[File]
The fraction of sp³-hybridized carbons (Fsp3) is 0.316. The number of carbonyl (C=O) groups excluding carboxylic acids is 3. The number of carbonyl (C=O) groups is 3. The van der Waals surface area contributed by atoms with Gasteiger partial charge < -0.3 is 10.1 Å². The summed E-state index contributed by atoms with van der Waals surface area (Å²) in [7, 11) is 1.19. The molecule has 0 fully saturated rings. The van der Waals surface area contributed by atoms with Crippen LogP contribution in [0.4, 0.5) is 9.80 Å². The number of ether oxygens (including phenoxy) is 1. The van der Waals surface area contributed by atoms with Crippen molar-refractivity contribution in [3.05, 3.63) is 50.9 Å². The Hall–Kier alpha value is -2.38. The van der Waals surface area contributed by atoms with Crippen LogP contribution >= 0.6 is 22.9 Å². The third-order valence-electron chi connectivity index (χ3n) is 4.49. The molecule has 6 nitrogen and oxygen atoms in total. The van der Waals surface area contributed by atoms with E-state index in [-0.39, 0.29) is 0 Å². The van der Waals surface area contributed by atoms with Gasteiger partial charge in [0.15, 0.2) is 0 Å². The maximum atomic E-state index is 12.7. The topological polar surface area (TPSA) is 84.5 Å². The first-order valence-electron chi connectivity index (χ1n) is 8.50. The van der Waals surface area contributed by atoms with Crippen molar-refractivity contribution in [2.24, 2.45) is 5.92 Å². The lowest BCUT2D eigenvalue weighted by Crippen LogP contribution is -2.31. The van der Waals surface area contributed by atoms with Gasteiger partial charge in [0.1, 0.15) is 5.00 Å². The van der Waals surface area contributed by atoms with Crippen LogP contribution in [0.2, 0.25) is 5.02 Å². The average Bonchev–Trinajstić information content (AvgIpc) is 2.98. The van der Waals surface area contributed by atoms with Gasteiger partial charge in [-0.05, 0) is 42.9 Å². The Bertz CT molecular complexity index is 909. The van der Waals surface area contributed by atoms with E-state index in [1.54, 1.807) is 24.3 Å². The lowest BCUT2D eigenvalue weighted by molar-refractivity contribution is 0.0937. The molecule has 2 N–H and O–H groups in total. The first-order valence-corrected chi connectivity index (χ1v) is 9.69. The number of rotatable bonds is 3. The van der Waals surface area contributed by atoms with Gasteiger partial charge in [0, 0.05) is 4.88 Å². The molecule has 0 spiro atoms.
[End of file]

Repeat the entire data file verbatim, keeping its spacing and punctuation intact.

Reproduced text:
The fraction of sp³-hybridized carbons (Fsp3) is 0.316. The number of carbonyl (C=O) groups excluding carboxylic acids is 3. The number of carbonyl (C=O) groups is 3. The van der Waals surface area contributed by atoms with Gasteiger partial charge < -0.3 is 10.1 Å². The summed E-state index contributed by atoms with van der Waals surface area (Å²) in [7, 11) is 1.19. The molecule has 0 fully saturated rings. The van der Waals surface area contributed by atoms with Crippen LogP contribution in [0.4, 0.5) is 9.80 Å². The number of ether oxygens (including phenoxy) is 1. The van der Waals surface area contributed by atoms with Crippen molar-refractivity contribution in [3.05, 3.63) is 50.9 Å². The Hall–Kier alpha value is -2.38. The van der Waals surface area contributed by atoms with Crippen LogP contribution >= 0.6 is 22.9 Å². The third-order valence-electron chi connectivity index (χ3n) is 4.49. The molecule has 6 nitrogen and oxygen atoms in total. The van der Waals surface area contributed by atoms with E-state index in [-0.39, 0.29) is 0 Å². The van der Waals surface area contributed by atoms with Gasteiger partial charge in [0.15, 0.2) is 0 Å². The maximum atomic E-state index is 12.7. The topological polar surface area (TPSA) is 84.5 Å². The first-order valence-electron chi connectivity index (χ1n) is 8.50. The van der Waals surface area contributed by atoms with Crippen molar-refractivity contribution in [2.24, 2.45) is 5.92 Å². The lowest BCUT2D eigenvalue weighted by Crippen LogP contribution is -2.31. The van der Waals surface area contributed by atoms with Gasteiger partial charge in [0.1, 0.15) is 5.00 Å². The van der Waals surface area contributed by atoms with Crippen LogP contribution in [0.2, 0.25) is 5.02 Å². The average Bonchev–Trinajstić information content (AvgIpc) is 2.98. The van der Waals surface area contributed by atoms with Gasteiger partial charge in [-0.05, 0) is 42.9 Å². The Bertz CT molecular complexity index is 909. The van der Waals surface area contributed by atoms with E-state index in [1.54, 1.807) is 24.3 Å². The lowest BCUT2D eigenvalue weighted by molar-refractivity contribution is 0.0937. The molecule has 2 N–H and O–H groups in total. The first-order valence-corrected chi connectivity index (χ1v) is 9.69. The number of rotatable bonds is 3. The van der Waals surface area contributed by atoms with Gasteiger partial charge in [0, 0.05) is 4.88 Å². The molecule has 0 spiro atoms.